Myanmar patients launch campaign to fight COVID-19 stigma

Myanmar patients launch campaign to fight COVID-19 stigma
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Five COVID-19 patients who launched an awareness campaign to help address the stigmatization of people affected by the virus are seen at their isolation room at a hospital in Yangon, Myanmar. (Photo courtesy: Sithu Wu)
Myanmar patients launch campaign to fight COVID-19 stigma
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Five COVID-19 patients who launched an awareness campaign to help address the stigmatization of people affected by the virus are seen at their isolation room at a hospital in Yangon, Myanmar. (Photo courtesy: Sithu Wu)
Myanmar patients launch campaign to fight COVID-19 stigma
3 / 4
Five COVID-19 patients who launched an awareness campaign to help address the stigmatization of people affected by the virus are seen at their isolation room at a hospital in Yangon, Myanmar. (Photo courtesy: Sithu Wu)
Myanmar patients launch campaign to fight COVID-19 stigma
4 / 4
Five COVID-19 patients who launched an awareness campaign to help address the stigmatization of people affected by the virus are seen at their isolation room at a hospital in Yangon, Myanmar. (Photo courtesy: Sithu Wu)
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Updated 09 May 2020

Myanmar patients launch campaign to fight COVID-19 stigma

Myanmar patients launch campaign to fight COVID-19 stigma
  • This negative public perception is what Wu and his quarantine roommates want to change with their funny videos

YANGON: A comedy video featuring men in masks dancing with medical equipment in a hospital corridor has gone viral in Myanmar, to the delight of its creators who are fighting a new social stigma toward people and places associated with the coronavirus outbreak.  

The 26-second clip was posted on Facebook on April 26 by five COVID-19 patients who have been quarantined since mid-April at a hospital in South Okkalap Township in Yangon, Myanmar's commercial capital.

One of the video’s creators is photographer Sithu Wu, the founder of Yangon-based Wu Production.

“We actually have nothing to do in the hospital. So we got an idea to create video clips and songs,” he told Arab News.

They initially just wanted to calm their families and friends, he said, and show them that they were doing well. But they later realized that the films could help them deliver an important message to a wider audience, as COVID-19 patients and medical personnel have been experiencing increasing hostility and social ostracism.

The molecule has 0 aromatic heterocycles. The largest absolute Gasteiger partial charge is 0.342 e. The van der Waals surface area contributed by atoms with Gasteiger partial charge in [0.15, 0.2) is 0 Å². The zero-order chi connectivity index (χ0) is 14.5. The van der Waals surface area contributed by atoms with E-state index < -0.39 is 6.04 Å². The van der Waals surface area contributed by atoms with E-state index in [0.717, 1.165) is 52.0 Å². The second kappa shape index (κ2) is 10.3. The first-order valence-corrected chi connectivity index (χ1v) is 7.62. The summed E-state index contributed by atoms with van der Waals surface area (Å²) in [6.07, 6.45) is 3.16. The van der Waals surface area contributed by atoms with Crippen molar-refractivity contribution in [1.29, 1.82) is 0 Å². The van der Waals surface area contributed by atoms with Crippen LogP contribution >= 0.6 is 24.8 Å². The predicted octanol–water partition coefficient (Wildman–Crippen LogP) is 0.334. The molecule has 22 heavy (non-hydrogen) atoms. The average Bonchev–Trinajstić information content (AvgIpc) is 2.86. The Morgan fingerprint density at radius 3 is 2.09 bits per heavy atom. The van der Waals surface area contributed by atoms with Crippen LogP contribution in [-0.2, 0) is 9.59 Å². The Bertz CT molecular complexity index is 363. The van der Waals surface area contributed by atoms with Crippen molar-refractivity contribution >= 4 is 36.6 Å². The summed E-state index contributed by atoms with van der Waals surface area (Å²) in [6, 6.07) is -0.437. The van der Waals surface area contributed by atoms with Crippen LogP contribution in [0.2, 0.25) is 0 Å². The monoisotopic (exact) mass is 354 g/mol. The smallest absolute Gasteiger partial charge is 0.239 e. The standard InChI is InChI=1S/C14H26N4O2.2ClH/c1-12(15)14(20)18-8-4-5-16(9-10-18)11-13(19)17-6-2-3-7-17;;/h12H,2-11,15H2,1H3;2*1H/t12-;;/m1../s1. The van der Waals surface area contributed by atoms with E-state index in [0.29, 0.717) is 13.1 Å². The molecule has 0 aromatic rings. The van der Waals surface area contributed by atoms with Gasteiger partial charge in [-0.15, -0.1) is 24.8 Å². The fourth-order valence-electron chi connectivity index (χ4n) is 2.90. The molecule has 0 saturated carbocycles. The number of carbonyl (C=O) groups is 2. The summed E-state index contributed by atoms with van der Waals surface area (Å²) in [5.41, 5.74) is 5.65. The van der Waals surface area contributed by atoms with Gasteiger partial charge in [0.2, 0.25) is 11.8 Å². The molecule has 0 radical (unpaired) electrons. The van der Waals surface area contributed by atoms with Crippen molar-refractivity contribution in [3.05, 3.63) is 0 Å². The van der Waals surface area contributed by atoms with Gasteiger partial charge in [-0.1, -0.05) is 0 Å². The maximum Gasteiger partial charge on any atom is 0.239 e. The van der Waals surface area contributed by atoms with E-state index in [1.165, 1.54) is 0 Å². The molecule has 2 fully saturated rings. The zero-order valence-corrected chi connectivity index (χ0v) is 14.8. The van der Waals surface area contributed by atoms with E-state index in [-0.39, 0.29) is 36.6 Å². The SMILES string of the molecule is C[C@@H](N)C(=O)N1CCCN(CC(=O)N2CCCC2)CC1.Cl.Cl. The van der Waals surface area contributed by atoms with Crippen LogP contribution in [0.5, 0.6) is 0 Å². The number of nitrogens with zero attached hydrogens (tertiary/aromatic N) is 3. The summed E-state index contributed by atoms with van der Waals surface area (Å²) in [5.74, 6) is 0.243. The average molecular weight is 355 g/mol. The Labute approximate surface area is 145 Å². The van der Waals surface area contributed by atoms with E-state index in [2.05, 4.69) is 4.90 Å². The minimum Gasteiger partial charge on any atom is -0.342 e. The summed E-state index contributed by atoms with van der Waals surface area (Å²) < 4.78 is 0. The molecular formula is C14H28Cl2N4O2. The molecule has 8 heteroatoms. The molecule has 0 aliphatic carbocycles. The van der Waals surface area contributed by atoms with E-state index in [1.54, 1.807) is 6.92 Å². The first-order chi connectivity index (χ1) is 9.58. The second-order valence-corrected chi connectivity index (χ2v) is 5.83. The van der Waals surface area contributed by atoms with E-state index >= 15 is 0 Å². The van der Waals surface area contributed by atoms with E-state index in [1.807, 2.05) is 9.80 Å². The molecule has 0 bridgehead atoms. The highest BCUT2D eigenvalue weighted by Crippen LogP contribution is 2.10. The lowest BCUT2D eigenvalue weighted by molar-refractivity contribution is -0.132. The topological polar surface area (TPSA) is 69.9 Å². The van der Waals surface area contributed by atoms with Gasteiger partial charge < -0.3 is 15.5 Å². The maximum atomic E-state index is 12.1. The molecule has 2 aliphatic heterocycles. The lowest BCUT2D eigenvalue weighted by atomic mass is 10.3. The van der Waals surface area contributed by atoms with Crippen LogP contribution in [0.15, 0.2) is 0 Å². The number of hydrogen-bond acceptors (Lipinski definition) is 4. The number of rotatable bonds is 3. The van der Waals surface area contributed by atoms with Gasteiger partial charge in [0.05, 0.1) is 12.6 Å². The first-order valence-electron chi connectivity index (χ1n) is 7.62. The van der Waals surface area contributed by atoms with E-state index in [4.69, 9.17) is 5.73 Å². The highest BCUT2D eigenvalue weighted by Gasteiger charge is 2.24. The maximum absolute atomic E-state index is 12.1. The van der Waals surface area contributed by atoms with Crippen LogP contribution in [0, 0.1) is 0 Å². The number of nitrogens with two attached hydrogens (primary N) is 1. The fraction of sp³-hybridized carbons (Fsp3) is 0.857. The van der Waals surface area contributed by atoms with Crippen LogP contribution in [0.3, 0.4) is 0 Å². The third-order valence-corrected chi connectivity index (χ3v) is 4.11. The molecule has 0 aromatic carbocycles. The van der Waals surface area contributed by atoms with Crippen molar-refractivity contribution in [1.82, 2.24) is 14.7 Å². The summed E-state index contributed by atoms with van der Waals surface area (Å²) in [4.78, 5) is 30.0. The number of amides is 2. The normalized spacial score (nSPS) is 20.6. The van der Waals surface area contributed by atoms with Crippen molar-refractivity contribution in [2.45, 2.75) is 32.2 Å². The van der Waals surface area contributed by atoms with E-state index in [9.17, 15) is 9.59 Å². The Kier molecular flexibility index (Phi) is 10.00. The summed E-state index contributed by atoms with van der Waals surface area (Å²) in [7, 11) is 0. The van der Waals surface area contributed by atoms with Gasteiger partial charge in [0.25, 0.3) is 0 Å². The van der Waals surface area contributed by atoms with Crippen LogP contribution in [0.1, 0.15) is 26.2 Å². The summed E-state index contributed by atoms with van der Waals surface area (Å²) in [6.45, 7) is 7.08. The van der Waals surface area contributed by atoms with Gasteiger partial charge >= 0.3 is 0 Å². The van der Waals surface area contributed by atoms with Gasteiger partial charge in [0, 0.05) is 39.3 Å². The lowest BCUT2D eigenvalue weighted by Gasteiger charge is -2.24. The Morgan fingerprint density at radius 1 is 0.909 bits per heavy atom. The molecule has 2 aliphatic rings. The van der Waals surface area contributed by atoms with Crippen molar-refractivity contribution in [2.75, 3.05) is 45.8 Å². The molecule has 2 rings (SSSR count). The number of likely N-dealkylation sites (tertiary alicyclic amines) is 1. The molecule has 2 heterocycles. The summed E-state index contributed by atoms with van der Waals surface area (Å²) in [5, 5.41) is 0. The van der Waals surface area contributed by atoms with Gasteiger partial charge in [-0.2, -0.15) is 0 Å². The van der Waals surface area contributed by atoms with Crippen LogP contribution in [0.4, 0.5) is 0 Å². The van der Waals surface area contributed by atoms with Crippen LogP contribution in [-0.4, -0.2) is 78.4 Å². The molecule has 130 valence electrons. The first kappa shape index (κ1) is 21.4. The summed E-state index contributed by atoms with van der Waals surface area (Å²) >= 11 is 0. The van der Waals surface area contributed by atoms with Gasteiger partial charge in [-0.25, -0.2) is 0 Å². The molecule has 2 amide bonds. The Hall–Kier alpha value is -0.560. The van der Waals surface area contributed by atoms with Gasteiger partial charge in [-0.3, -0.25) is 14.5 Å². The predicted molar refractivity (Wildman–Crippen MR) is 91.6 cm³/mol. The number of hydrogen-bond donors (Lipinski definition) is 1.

“We would like to deliver the message that people should not be so scared of the virus and not ostracize patients, their family members as well as doctors and nurses.”

Naing Min Htut, a doctor who is volunteering at a Yangon clinic, said he had not gone home for nearly two months.

“Some neighbors would not be comfortable if I return home from the clinic. That’s why I just stay in the clinic,” he told Arab News. “We are also experiencing fear and anxiety due to our work.”

Than Naing Soe, a spokesman for the Ministry of Health, confirmed that health workers responding to the coronavirus pandemic have been targeted.

“People with poor health knowledge overreact to the situation, and we are afraid it will obstruct medical workers in performing their duty,” he told Arab News, giving several examples in which nurses had lost their accommodation because landlords were scared of their presence.

A similar fate has met migrant workers who returned to Myanmar from neighboring countries after losing their jobs amid pandemic shutdowns in Thailand and China. More than 150,000 of them have arrived home since March and many have undergone a 21-day quarantine at government facilities.

Neighbors opposed their return as soon as they were released.

Ei Ei Phyone, a lawmaker from the ruling National League for Democracy, said there was resistance to the return of migrant workers to their hometowns and also to the establishment of quarantine centers for them.

“Some people consider the returnees as virus carriers, and don't welcome them,” Phyone told Arab News.

More than 300 people in her constituency, in the Maubin township of Ayeyawaddy region, demonstrated against the temporary conversion of a public school into an isolation facility.

“Here we are dealing with two kinds of people: Those who don’t care about the disease at all, and those who overreact to the disease,” she said.

This negative public perception is what Wu and his quarantine roommates want to change with their funny videos.

“If even one person changes their attitude toward patients, doctors and other victims of COVID-19, we will be happy,” Wu said.